Crabs probably feel pain and take action to avoid it, according to new academic research.
The Queen’s University Belfast study looked at the reaction of common shore crabs to small electric shocks. The crustaceans were willing to sacrifice a dark shelter to avoid further jolts, Professor Bob Elwood said.
He warned the food and aquaculture industries should reconsider how they treat live seafood such as crabs, prawns and lobsters.
The expert said: “In contrast to mammals, crustaceans are given little or no protection as the presumption is that they cannot experience pain. Our research suggests otherwise.
“More consideration of the treatment of these animals is needed as a potentially very large problem is being ignored.”
The Northern Ireland research was published in the Journal of Experimental Biology.
One way to cook crabs is to plunge them into boiling water on the assumption that they do not feel pain, although many modern chefs stun them first. Prof Elwood said their welfare should be considered.
The Queen’s University experiment was designed to distinguish between pain and a reflex reaction.
It showed that shore crabs were willing to trade something of value to them, in this case a dark shelter, to avoid future electric shock.
A total of 90 crabs were put individually in a tank with two dark shelters and some were shocked after they chose one. This process was repeated and by the third time most shocked crabs went to the alternative safe shelter.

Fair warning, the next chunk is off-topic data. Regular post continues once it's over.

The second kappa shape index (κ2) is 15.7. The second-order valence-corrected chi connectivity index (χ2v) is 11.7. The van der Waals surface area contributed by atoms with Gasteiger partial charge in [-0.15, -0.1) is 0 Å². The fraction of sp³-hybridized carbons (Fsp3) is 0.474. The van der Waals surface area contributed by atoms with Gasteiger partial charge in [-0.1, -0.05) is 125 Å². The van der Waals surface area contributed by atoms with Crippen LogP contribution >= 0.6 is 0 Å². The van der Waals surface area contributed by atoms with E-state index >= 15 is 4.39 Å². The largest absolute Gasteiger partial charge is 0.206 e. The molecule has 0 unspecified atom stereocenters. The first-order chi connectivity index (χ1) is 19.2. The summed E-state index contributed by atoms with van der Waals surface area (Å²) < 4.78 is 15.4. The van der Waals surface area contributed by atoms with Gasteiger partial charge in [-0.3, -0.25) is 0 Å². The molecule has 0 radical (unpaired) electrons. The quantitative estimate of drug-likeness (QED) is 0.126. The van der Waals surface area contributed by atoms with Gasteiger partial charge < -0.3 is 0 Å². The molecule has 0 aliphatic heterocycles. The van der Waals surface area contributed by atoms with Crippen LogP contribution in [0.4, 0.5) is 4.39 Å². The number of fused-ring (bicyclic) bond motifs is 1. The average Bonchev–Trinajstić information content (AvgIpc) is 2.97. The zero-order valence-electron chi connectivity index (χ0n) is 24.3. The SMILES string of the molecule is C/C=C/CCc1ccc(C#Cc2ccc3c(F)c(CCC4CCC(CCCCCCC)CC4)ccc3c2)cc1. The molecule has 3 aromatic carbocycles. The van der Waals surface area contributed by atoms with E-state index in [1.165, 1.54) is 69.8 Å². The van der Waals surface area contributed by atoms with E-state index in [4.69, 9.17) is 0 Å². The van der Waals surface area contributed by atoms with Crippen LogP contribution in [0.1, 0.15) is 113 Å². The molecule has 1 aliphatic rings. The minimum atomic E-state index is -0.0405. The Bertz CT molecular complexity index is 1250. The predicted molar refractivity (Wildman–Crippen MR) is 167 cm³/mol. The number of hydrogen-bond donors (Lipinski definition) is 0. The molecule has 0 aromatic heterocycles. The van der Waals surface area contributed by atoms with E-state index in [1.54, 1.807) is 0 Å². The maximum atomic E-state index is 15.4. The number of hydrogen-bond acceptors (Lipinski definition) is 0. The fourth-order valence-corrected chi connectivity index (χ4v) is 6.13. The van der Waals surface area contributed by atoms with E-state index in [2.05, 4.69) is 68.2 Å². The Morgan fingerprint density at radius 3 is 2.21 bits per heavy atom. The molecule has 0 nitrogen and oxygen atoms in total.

Prof Elwood added: “Having experienced two rounds of shocks the crabs learned to avoid the shelter where they received the shock. They were willing to give up their hideaway in order to avoid the source of their probable pain.”
He said his research highlighted the need to investigate how crustaceans used in food industries are treated. He said the data results were consistent with the idea of pain.
“Thus we conclude that there is a strong probability of pain and the need to consider the welfare of these animals.”
Chef Michael Deane runs a restaurant in Belfast city centre which held a Michelin star until 2010.
He said any meat became tough if the creature was exposed to pain, adding he used a knife to stun lobster first.
“We try to ensure all our meat is organic and killed properly,” he said. “The same has to be applied to lobsters. If you just throw a lobster into the pot of boiling water the flesh is bound to be tough, it is just cruelty to put it into a pot of boiling water.”
He added: “While there is a demand for them we will have to continue producing things that the customer wants and I have a lot of demand for lobster.”
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